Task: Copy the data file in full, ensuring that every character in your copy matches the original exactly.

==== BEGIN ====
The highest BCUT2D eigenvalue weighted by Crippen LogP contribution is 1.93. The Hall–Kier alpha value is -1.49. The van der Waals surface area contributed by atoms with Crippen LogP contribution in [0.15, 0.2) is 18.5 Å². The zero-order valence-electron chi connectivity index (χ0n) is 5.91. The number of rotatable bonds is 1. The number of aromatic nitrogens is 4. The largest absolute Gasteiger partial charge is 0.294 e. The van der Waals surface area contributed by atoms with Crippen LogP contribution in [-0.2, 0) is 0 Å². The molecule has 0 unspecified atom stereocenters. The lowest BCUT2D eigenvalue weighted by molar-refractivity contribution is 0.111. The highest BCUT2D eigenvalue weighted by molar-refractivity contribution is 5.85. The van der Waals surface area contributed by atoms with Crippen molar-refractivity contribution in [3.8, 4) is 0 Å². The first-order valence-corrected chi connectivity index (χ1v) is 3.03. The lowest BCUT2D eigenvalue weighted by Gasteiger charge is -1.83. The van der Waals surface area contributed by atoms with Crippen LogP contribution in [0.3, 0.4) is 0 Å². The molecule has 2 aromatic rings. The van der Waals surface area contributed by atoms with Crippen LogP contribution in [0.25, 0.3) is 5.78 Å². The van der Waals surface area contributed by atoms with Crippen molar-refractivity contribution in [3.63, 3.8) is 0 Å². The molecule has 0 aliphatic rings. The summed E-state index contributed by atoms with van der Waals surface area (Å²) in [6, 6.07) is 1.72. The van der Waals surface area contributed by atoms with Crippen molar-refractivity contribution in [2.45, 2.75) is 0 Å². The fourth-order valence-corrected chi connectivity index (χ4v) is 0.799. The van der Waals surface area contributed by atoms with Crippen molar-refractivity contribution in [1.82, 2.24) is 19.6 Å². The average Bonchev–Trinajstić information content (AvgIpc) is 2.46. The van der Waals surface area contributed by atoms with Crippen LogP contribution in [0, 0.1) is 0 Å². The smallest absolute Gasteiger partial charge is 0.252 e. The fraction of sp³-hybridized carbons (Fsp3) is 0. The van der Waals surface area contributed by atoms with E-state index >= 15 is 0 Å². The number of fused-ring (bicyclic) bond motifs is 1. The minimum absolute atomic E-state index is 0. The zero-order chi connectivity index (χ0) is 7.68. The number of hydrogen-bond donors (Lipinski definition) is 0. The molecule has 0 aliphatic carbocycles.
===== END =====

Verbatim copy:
The highest BCUT2D eigenvalue weighted by Crippen LogP contribution is 1.93. The Hall–Kier alpha value is -1.49. The van der Waals surface area contributed by atoms with Crippen LogP contribution in [0.15, 0.2) is 18.5 Å². The zero-order valence-electron chi connectivity index (χ0n) is 5.91. The number of rotatable bonds is 1. The number of aromatic nitrogens is 4. The largest absolute Gasteiger partial charge is 0.294 e. The van der Waals surface area contributed by atoms with Crippen LogP contribution in [-0.2, 0) is 0 Å². The molecule has 0 unspecified atom stereocenters. The lowest BCUT2D eigenvalue weighted by molar-refractivity contribution is 0.111. The highest BCUT2D eigenvalue weighted by molar-refractivity contribution is 5.85. The van der Waals surface area contributed by atoms with Crippen molar-refractivity contribution in [3.8, 4) is 0 Å². The first-order valence-corrected chi connectivity index (χ1v) is 3.03. The lowest BCUT2D eigenvalue weighted by Gasteiger charge is -1.83. The van der Waals surface area contributed by atoms with Crippen LogP contribution in [0.3, 0.4) is 0 Å². The molecule has 2 aromatic rings. The van der Waals surface area contributed by atoms with Crippen LogP contribution in [0.25, 0.3) is 5.78 Å². The van der Waals surface area contributed by atoms with Crippen molar-refractivity contribution in [3.63, 3.8) is 0 Å². The molecule has 0 aliphatic rings. The summed E-state index contributed by atoms with van der Waals surface area (Å²) in [6, 6.07) is 1.72. The van der Waals surface area contributed by atoms with Crippen molar-refractivity contribution in [2.45, 2.75) is 0 Å². The fourth-order valence-corrected chi connectivity index (χ4v) is 0.799. The van der Waals surface area contributed by atoms with Crippen molar-refractivity contribution in [1.82, 2.24) is 19.6 Å². The average Bonchev–Trinajstić information content (AvgIpc) is 2.46. The van der Waals surface area contributed by atoms with Crippen LogP contribution in [0, 0.1) is 0 Å². The smallest absolute Gasteiger partial charge is 0.252 e. The fraction of sp³-hybridized carbons (Fsp3) is 0. The van der Waals surface area contributed by atoms with E-state index >= 15 is 0 Å². The number of fused-ring (bicyclic) bond motifs is 1. The minimum absolute atomic E-state index is 0. The zero-order chi connectivity index (χ0) is 7.68. The number of hydrogen-bond donors (Lipinski definition) is 0. The molecule has 0 aliphatic carbocycles.